Class B Boys: Mesuidi Ejerso (South Sioux City) retains his #1 ranking after running 16:17 at the fast-and-flat Fremont course. Riley Boonstra (Norris) moves from #3 to #2 after his 16:51 win at the more difficult Pius course, while previous #2 Ian Salazar-Molina (Lexington) drops to the watch list after missing his second meet with an injury. Fear not, Lex, because Oscar Aguado-Mendez jumps in the #3 spot after winning the Kearney High invite in 16:22 and finishing 2nd at the Johnson Lake meet behind teammate Lazaro Adame-Lopez, who is now #6. (Lexington athletes are notoriously difficult to rank because the top 4 or 5 are interchangeable in weekly results - there doesn't seem to be a clear #1, #2 or #3.) Alex Rice (Skutt) stay at #4 after running 16:55 at the Millard South meet, a whisker ahead of brother and #5 Tommy Rice. Mason Houghton of Nebraska City stays at #7 after another strong win; we'd love to see him match up against Lex or Skutt to see how he fares.

Class B Girls: #1 Maddie Seiler (Gering) picked up another win at Chadron with her 18:53, while #2 Kassidy Stuckey (York) won Aurora in 19:07 a week after her 19:00 at Augustana. Ellie Thomas (Norris) remains at #3 after winning Pius in 20:25, and teammate Kendall Zavala stays in 4th with her 20:34. Atlee Wallman (also Norris) moves from #6 to #5 after finishing ahead of Zavala at Pius, while Gabriela Calderon (Bennington) falls from #5 to #6 after her 20:37 at the fast Fremont course.

Class C Boys: Carson Noecker (Hartington) ran a 15:01 at Norfolk Catholic last week, and had a good shot at breaking 15:00 this Monday at Wayne until he slipped on a transition from a bridge to concrete with about 400 meters to go. He finished in 15:21 despite the hard fall. Carter Hohlen (Lincoln Christian) stays at #2 after being the first Class C finisher (17:21) at Pius, while AJ Raszler moves up a spot to #3 after running 17:10 on a punishing Wahoo course. Noah Osmond (Broken Bow) moves from #6 to #4 after winning the Gothenburg meet in 17:04, topping three very solid Gothenburg runners including Parker Graves, who moves from #3 to #6. Lucas Gautier (Aurora) remains at #5 after being the first Class C finisher at Aurora in 17:09.

Class C Girls: Keeli Green (Arlington) retains her #1 spot after effectively tying teammate Hailey O'Daniel at the Arlo meet; Keeli had a rough go in the latter half of the race and likely would have dropped out if not for Hailey's encouragement. Keeli hasn't had a high-stakes meet yet, so we're looking forward to her match-up with #2 Lindee Henning (Ogallala), who is still on a sub-20:00 streak with her 19:45 win at Chase County. Sammy Rodewald (McCook) moves up a spot to 3rd after winning the Broken Bow meet in 19:58, while Lilly Kenning of Milford drops from #3 to #5 after a 21:34 outing at Milford. Talissa Tanquary (Sidney) improves from #5 to #4 after being the first Class C finisher at Chadron in 21:15. Most of the ranked runners will face off at the UNK meet on 9/26, so that will help sort out these rankings.

Class D Boys: Trey Robertson (Wallace) and Jarrett Miles (NPSP) keep their #1 and #2 spots after the epic race we described above, and Mason McGreer (Perkins County) stays at #3 after running a solo 17:07 in that same race. Justin Sherman (Cornerstone Christian) remains at #4 after cruising to an easy 19:00 win at Fremont Bergan; Cornerstone swept the top 3 spots. Raden Orton (North Central) improves to #5 after topping teammate and #6 Mason Hagan at Boyd County on a course that measured a bit short.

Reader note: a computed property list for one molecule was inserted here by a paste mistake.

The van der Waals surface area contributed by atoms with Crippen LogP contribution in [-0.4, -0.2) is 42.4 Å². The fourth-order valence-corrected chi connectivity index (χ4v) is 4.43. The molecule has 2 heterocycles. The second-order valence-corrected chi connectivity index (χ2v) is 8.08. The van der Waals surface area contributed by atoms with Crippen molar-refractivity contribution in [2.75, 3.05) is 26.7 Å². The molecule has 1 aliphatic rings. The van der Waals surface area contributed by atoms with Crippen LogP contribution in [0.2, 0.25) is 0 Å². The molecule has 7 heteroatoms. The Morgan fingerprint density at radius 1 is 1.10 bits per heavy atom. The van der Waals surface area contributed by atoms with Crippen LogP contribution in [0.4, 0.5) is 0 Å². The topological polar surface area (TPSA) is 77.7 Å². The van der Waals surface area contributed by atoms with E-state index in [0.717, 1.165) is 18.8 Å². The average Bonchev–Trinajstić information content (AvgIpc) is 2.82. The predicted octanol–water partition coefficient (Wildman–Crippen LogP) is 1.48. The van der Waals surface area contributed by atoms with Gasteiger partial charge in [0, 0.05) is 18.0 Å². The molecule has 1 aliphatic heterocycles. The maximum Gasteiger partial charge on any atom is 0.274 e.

Class D Girls: Jordyn Arens (Crofton) followed up her speedy Augie season debut of 19:11 with a 19:12 at Norfolk Catholic, a course described by coaches as tough and fair. Hannah Swanson picks up her 3rd win this season with a two-minute win (20:51) at Centura. Angela Fricke (North Central) stays at #3 after winning at Boyd County. #4 Peyton Paxton (Mullen) appears to be getting back into racing shape, winning Chase County in 20:21 ahead of #7 Braelyn Gifford's (NPSP) 20:28. Anna Fitzgerald (Doniphan-Trumbull) moves up one spot to #5 after her 20:48 at Broken Bow, where she finished just behind #6 Katherine Kerrigan (Ainsworth) and ahead of Gifford. Should Kerrigan be ahead of Fitzgerald? Maybe. After eight blurry-eyed hours of working on rankings, we gave Fitzgerald the nod.

Spikes for low-income kids?

I ran into Gretna XC dad Kip Edmonds at Class of Metro and he posed a question. Would the public high school XC programs be interested in accepting slightly-used racing spikes for their low-income athletes? Like many XC families, the Edmonds have accumulated in their closets a number of still-usable spikes that probably won't be worn again. I'm guessing we have at least five pairs in our house.

I'm not looking for an extra task, but my discussion with Kip raises several good points that would require a business-minded approach to tackle:

a) Would high school coaches be interested in this program? Are used spikes useful, or are they are already getting used spikes from teammates or coaches?

b) How would the logistics work? Spikes sizing varies by brand, so how would needy athletes be matched with spikes?

c) Who decides the athletes who are eligible? I'm guessing you'd go with students eligible for free or subsidized lunches.

d) While running stores would be the logical place to drop off used spikes, this would reduce demand for new spikes. Would they be interested in helping?